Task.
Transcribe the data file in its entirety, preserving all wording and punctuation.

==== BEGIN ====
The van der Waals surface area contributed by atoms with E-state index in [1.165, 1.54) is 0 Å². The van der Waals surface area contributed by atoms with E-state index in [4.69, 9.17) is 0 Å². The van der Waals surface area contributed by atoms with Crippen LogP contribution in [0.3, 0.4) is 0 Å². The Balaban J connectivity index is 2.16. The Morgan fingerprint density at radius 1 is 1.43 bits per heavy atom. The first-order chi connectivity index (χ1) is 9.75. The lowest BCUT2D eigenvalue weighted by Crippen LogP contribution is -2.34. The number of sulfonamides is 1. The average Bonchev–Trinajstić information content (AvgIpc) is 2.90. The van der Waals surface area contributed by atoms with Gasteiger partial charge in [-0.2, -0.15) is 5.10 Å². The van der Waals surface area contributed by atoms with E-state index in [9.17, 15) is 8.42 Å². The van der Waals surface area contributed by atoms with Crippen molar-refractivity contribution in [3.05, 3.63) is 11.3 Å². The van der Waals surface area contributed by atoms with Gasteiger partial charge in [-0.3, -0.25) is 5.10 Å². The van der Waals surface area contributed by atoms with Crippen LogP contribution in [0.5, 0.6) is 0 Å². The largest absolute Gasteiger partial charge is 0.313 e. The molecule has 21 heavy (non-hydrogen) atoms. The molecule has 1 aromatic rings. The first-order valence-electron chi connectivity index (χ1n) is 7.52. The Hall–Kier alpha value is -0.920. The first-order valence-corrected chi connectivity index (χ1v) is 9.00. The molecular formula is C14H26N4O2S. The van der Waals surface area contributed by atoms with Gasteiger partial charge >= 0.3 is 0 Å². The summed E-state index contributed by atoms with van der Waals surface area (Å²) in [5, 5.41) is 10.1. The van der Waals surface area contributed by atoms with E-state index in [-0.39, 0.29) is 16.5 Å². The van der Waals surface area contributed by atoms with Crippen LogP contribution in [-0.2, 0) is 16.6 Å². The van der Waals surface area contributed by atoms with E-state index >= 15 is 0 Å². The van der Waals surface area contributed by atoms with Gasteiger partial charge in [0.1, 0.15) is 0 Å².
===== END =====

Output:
The van der Waals surface area contributed by atoms with E-state index in [1.165, 1.54) is 0 Å². The van der Waals surface area contributed by atoms with E-state index in [4.69, 9.17) is 0 Å². The van der Waals surface area contributed by atoms with Crippen LogP contribution in [0.3, 0.4) is 0 Å². The Balaban J connectivity index is 2.16. The Morgan fingerprint density at radius 1 is 1.43 bits per heavy atom. The first-order chi connectivity index (χ1) is 9.75. The lowest BCUT2D eigenvalue weighted by Crippen LogP contribution is -2.34. The number of sulfonamides is 1. The average Bonchev–Trinajstić information content (AvgIpc) is 2.90. The van der Waals surface area contributed by atoms with Gasteiger partial charge in [-0.2, -0.15) is 5.10 Å². The van der Waals surface area contributed by atoms with E-state index in [9.17, 15) is 8.42 Å². The van der Waals surface area contributed by atoms with Crippen molar-refractivity contribution in [3.05, 3.63) is 11.3 Å². The van der Waals surface area contributed by atoms with Gasteiger partial charge in [-0.3, -0.25) is 5.10 Å². The van der Waals surface area contributed by atoms with Crippen LogP contribution in [0.5, 0.6) is 0 Å². The largest absolute Gasteiger partial charge is 0.313 e. The molecule has 21 heavy (non-hydrogen) atoms. The molecule has 1 aromatic rings. The first-order valence-electron chi connectivity index (χ1n) is 7.52. The Hall–Kier alpha value is -0.920. The first-order valence-corrected chi connectivity index (χ1v) is 9.00. The molecular formula is C14H26N4O2S. The van der Waals surface area contributed by atoms with Gasteiger partial charge >= 0.3 is 0 Å². The summed E-state index contributed by atoms with van der Waals surface area (Å²) in [5, 5.41) is 10.1. The van der Waals surface area contributed by atoms with E-state index in [-0.39, 0.29) is 16.5 Å². The van der Waals surface area contributed by atoms with Crippen LogP contribution in [-0.2, 0) is 16.6 Å². The van der Waals surface area contributed by atoms with E-state index >= 15 is 0 Å². The van der Waals surface area contributed by atoms with Gasteiger partial charge in [0.1, 0.15) is 0 Å².